Why Customers "Don't Trust Sales People"

Overcoming Negative Public Opinions

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There is a mindset of distrust in the business world. One that permeates virtually every industry and is widely accepted as truth. This mindset is based on a belief that those in sales are not to be trusted.

While there are certainly those, who call themselves "sales professionals" who choose their interests over those of their customers and their employees, those who are truly professional in their approach to conducting business arefaced with a widespread prejudice that must be overcome.

The Foundation of the Belief

Most have probably heard the term "snake oil." Essentially, snake oil refers to a product that is touted as being able to solve challenges, but that does nothing more than separate a customer from his money. There have been, and continue to be those who knowingly position a product or service that they know will not deliver the expectations that are held by those who purchase the product. In effect, the salesperson knowingly misrepresented the product and focused his efforts on "scamming" the customer out of money.

This "lose-win" approach to sales has always been a part of the sales industry and continues today. Sales professionals are continually faced, especially when prospecting for new customers, with a general distrust of those in sales.

When to Expect the Challenge

For the most part, customers who have established a relationship built on trust with a sales professional believe that their representative has their best interests in mind.

Though they may have begun their relationship with a sales rep with the belief that "sales people cannot be trusted," the sales person has proven themselves to be an exception to the negative belief.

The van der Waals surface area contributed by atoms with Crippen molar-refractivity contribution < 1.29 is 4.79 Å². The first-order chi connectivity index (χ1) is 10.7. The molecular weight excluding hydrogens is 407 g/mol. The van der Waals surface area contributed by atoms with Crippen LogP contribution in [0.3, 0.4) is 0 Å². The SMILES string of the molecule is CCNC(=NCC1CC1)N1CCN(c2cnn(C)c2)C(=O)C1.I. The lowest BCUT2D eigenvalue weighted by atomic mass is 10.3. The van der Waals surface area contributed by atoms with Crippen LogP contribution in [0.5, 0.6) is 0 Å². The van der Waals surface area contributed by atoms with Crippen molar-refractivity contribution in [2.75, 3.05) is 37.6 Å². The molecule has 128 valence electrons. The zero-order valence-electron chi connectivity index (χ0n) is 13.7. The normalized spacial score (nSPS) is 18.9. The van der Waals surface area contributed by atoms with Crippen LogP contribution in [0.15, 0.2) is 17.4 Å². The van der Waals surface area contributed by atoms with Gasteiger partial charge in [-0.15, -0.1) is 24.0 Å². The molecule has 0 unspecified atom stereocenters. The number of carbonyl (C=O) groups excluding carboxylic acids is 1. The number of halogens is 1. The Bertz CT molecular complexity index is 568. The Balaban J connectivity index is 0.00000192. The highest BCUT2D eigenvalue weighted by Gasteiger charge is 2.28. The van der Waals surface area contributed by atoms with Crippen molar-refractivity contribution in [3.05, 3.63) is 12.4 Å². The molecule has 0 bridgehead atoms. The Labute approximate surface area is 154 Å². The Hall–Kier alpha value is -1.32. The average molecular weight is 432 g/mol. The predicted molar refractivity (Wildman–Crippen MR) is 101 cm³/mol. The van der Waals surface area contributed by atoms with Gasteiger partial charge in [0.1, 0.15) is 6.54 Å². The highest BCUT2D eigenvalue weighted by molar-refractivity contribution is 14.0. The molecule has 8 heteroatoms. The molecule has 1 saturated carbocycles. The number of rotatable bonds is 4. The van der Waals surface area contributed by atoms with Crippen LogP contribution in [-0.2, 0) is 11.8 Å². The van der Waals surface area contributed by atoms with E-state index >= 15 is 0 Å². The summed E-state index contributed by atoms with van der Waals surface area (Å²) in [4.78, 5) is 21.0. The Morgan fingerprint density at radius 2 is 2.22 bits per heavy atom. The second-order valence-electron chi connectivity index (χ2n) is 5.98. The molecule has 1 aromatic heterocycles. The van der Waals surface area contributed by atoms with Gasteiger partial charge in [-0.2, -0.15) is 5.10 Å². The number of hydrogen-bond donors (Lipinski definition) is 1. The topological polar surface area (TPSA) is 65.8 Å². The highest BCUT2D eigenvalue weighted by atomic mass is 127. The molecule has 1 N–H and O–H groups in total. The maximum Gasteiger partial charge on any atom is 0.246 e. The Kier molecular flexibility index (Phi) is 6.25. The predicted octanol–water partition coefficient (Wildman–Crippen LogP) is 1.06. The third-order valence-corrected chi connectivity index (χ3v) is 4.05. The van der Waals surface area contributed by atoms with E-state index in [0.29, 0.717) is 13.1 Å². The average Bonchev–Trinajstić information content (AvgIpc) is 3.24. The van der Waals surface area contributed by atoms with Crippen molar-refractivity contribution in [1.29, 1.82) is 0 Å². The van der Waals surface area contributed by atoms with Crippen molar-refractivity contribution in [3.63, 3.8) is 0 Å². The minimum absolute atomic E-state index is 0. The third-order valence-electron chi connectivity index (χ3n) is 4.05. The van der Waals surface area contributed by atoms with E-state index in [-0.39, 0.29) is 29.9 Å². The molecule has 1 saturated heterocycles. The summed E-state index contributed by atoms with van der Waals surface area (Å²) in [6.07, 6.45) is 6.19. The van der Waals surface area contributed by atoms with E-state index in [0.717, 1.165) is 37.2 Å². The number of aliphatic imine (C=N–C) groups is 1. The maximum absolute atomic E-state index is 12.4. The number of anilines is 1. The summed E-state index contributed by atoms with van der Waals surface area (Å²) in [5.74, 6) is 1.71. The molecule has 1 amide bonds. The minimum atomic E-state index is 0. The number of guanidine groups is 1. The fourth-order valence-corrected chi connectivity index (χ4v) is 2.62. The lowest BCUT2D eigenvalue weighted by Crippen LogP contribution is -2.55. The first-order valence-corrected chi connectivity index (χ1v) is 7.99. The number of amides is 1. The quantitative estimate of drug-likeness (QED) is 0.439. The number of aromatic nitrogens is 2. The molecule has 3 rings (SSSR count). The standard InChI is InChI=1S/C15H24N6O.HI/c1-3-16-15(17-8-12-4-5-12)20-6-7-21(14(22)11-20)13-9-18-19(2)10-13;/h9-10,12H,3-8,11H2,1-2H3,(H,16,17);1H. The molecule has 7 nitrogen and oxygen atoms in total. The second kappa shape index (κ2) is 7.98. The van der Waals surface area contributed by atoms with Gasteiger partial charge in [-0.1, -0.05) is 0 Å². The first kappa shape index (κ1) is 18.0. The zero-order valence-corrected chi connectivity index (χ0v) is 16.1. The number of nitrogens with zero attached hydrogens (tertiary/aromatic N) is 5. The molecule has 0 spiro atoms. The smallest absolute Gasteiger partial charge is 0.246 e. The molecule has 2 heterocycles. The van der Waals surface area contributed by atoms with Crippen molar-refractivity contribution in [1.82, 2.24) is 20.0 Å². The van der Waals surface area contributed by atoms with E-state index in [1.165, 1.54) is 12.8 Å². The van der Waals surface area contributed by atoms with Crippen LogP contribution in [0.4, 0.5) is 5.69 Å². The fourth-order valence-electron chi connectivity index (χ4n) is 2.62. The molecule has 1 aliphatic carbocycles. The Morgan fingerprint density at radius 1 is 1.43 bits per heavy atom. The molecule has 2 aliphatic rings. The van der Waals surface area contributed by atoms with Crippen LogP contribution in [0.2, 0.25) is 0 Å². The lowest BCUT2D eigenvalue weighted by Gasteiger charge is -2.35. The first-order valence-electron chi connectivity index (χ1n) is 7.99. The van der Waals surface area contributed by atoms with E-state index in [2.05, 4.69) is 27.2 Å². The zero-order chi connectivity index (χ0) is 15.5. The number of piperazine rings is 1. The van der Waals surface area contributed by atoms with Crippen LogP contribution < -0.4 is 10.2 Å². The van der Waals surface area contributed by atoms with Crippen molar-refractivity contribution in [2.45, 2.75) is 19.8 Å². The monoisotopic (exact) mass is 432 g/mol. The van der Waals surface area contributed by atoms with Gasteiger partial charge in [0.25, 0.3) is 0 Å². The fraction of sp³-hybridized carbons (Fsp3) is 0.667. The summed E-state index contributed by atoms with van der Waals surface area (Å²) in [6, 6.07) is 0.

But getting to this point of mutual trust takes time, diligence and an honest approach to each step in the sales cycle.

And until a sales professional has established a positive rapport with a customer, he will most likely have to overcome a negative perception of his profession.

How to Respond to the Belief

In sales, an overly strong defense or a lengthy response to an accusation is often an indication of fear. The English playwright Shakespeare, in his play Romeo and Juliet wrote a line that can serve as a powerful sales technique. The line simply read "the lady doth protest too much." What this means is that is someone protests or defends a position too strongly, they are admitting that the accusation holds some level of truth.

Think about a time when you asked a prospect whether or not there were any reasons why they would not choose your product or service, and the customer responded with a long-winded answer. If your business acumen were strong, you probably would have been suspicious of the answer. If instead, the customer answered with a simple "no" or a "yes" with a detailed explanation, you would have taken the customer's word as truth.

If you are faced with a prospect or client who verbalizes their distrust of those in sales, your best response should be something like "I understand that you may have been deceived by someone claiming to be a sales professional in the past.

However, I take my role seriously and will only suggest a solution that I am confident will deliver your expectations."

Short and sweet and will let the customer know that the negative belief does not apply to you and your approach to sales.

Your Global Responsibility

As a sales professional who is focused on long-term career success, your main responsibility is to profitably serve your customers. This means that you take an honest approach and make sure that you under promise and over deliver. That your product or service is well matched to your customer's needs and that the pricing you proposed fits their budget, delivers profit to your company and will improve your financial position.

By adopting this approach, you will be, slowly but surely, eliminating the negative public perception of sales professionals.

You will be enhancing your professional image while showing others that, while there are those in sales who are not to be trusted, you are part of a growing number of sales professionals who base their business approach from a position of integrity and honesty.